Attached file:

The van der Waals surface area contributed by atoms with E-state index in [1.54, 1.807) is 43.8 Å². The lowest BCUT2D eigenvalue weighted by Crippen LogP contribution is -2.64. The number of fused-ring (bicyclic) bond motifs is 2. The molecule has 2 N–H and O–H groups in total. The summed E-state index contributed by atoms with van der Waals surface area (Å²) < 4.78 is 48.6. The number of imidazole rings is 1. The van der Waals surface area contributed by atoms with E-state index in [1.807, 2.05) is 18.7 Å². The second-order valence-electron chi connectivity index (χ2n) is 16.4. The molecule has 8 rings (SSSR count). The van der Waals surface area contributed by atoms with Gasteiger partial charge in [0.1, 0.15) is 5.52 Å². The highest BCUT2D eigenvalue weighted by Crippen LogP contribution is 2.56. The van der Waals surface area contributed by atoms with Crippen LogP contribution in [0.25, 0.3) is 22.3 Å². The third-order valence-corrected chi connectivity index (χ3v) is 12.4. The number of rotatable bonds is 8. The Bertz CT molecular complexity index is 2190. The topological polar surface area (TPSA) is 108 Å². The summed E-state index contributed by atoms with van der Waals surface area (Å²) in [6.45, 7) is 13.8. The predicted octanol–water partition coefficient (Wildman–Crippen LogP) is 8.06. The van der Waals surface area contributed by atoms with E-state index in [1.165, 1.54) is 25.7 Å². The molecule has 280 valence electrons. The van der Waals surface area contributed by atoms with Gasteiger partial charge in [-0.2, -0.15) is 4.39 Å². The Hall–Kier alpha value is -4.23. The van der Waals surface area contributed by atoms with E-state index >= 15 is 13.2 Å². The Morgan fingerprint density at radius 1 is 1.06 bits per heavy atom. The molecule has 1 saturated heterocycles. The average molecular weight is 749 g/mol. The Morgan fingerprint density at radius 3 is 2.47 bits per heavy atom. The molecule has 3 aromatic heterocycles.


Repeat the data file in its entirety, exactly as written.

The van der Waals surface area contributed by atoms with E-state index in [1.54, 1.807) is 43.8 Å². The lowest BCUT2D eigenvalue weighted by Crippen LogP contribution is -2.64. The number of fused-ring (bicyclic) bond motifs is 2. The molecule has 2 N–H and O–H groups in total. The summed E-state index contributed by atoms with van der Waals surface area (Å²) < 4.78 is 48.6. The number of imidazole rings is 1. The van der Waals surface area contributed by atoms with E-state index in [1.807, 2.05) is 18.7 Å². The second-order valence-electron chi connectivity index (χ2n) is 16.4. The molecule has 8 rings (SSSR count). The van der Waals surface area contributed by atoms with Gasteiger partial charge in [0.1, 0.15) is 5.52 Å². The highest BCUT2D eigenvalue weighted by Crippen LogP contribution is 2.56. The van der Waals surface area contributed by atoms with Crippen LogP contribution in [0.25, 0.3) is 22.3 Å². The third-order valence-corrected chi connectivity index (χ3v) is 12.4. The number of rotatable bonds is 8. The Bertz CT molecular complexity index is 2190. The topological polar surface area (TPSA) is 108 Å². The summed E-state index contributed by atoms with van der Waals surface area (Å²) in [6.45, 7) is 13.8. The predicted octanol–water partition coefficient (Wildman–Crippen LogP) is 8.06. The van der Waals surface area contributed by atoms with E-state index in [1.165, 1.54) is 25.7 Å². The molecule has 280 valence electrons. The van der Waals surface area contributed by atoms with Gasteiger partial charge in [-0.2, -0.15) is 4.39 Å². The Hall–Kier alpha value is -4.23. The van der Waals surface area contributed by atoms with E-state index >= 15 is 13.2 Å². The Morgan fingerprint density at radius 1 is 1.06 bits per heavy atom. The molecule has 1 saturated heterocycles. The average molecular weight is 749 g/mol. The Morgan fingerprint density at radius 3 is 2.47 bits per heavy atom. The molecule has 3 aromatic heterocycles.